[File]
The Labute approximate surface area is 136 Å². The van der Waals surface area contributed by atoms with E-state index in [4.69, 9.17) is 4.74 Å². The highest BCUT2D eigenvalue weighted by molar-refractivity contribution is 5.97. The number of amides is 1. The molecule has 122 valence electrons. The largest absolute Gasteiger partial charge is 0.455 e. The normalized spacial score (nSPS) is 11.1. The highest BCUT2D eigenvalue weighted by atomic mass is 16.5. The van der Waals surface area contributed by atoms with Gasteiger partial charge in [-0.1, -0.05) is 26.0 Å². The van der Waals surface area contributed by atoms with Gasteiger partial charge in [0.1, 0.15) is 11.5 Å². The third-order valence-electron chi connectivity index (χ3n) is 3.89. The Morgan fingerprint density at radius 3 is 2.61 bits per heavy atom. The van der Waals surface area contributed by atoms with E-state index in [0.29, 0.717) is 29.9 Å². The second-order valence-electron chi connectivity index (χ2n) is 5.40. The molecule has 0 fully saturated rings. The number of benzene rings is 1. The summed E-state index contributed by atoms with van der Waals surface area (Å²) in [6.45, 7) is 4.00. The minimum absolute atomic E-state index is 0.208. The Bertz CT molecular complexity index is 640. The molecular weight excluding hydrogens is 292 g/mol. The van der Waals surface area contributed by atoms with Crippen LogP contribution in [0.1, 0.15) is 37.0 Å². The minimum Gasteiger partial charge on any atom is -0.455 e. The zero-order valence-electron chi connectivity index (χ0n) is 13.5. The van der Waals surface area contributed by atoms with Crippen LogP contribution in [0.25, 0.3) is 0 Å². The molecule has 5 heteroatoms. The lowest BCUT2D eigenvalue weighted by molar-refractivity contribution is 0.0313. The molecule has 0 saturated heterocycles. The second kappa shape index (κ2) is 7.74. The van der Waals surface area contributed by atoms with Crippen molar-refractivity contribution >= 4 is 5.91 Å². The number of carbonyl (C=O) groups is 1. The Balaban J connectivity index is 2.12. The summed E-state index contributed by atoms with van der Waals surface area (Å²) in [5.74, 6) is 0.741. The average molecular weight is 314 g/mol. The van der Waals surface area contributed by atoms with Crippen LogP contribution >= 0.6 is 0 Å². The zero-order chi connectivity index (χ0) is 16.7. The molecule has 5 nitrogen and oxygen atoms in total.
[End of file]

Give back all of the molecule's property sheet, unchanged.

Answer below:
The Labute approximate surface area is 136 Å². The van der Waals surface area contributed by atoms with E-state index in [4.69, 9.17) is 4.74 Å². The highest BCUT2D eigenvalue weighted by molar-refractivity contribution is 5.97. The number of amides is 1. The molecule has 122 valence electrons. The largest absolute Gasteiger partial charge is 0.455 e. The normalized spacial score (nSPS) is 11.1. The highest BCUT2D eigenvalue weighted by atomic mass is 16.5. The van der Waals surface area contributed by atoms with Gasteiger partial charge in [-0.1, -0.05) is 26.0 Å². The van der Waals surface area contributed by atoms with Gasteiger partial charge in [0.1, 0.15) is 11.5 Å². The third-order valence-electron chi connectivity index (χ3n) is 3.89. The Morgan fingerprint density at radius 3 is 2.61 bits per heavy atom. The van der Waals surface area contributed by atoms with E-state index in [0.29, 0.717) is 29.9 Å². The second-order valence-electron chi connectivity index (χ2n) is 5.40. The molecule has 0 fully saturated rings. The number of benzene rings is 1. The summed E-state index contributed by atoms with van der Waals surface area (Å²) in [6.45, 7) is 4.00. The minimum absolute atomic E-state index is 0.208. The Bertz CT molecular complexity index is 640. The molecular weight excluding hydrogens is 292 g/mol. The van der Waals surface area contributed by atoms with Crippen LogP contribution in [0.1, 0.15) is 37.0 Å². The minimum Gasteiger partial charge on any atom is -0.455 e. The zero-order valence-electron chi connectivity index (χ0n) is 13.5. The van der Waals surface area contributed by atoms with Crippen LogP contribution in [0.25, 0.3) is 0 Å². The molecule has 5 heteroatoms. The lowest BCUT2D eigenvalue weighted by molar-refractivity contribution is 0.0313. The molecule has 0 saturated heterocycles. The second kappa shape index (κ2) is 7.74. The van der Waals surface area contributed by atoms with Crippen molar-refractivity contribution >= 4 is 5.91 Å². The number of carbonyl (C=O) groups is 1. The Balaban J connectivity index is 2.12. The summed E-state index contributed by atoms with van der Waals surface area (Å²) in [5.74, 6) is 0.741. The average molecular weight is 314 g/mol. The van der Waals surface area contributed by atoms with Crippen LogP contribution >= 0.6 is 0 Å². The zero-order chi connectivity index (χ0) is 16.7. The molecule has 5 nitrogen and oxygen atoms in total.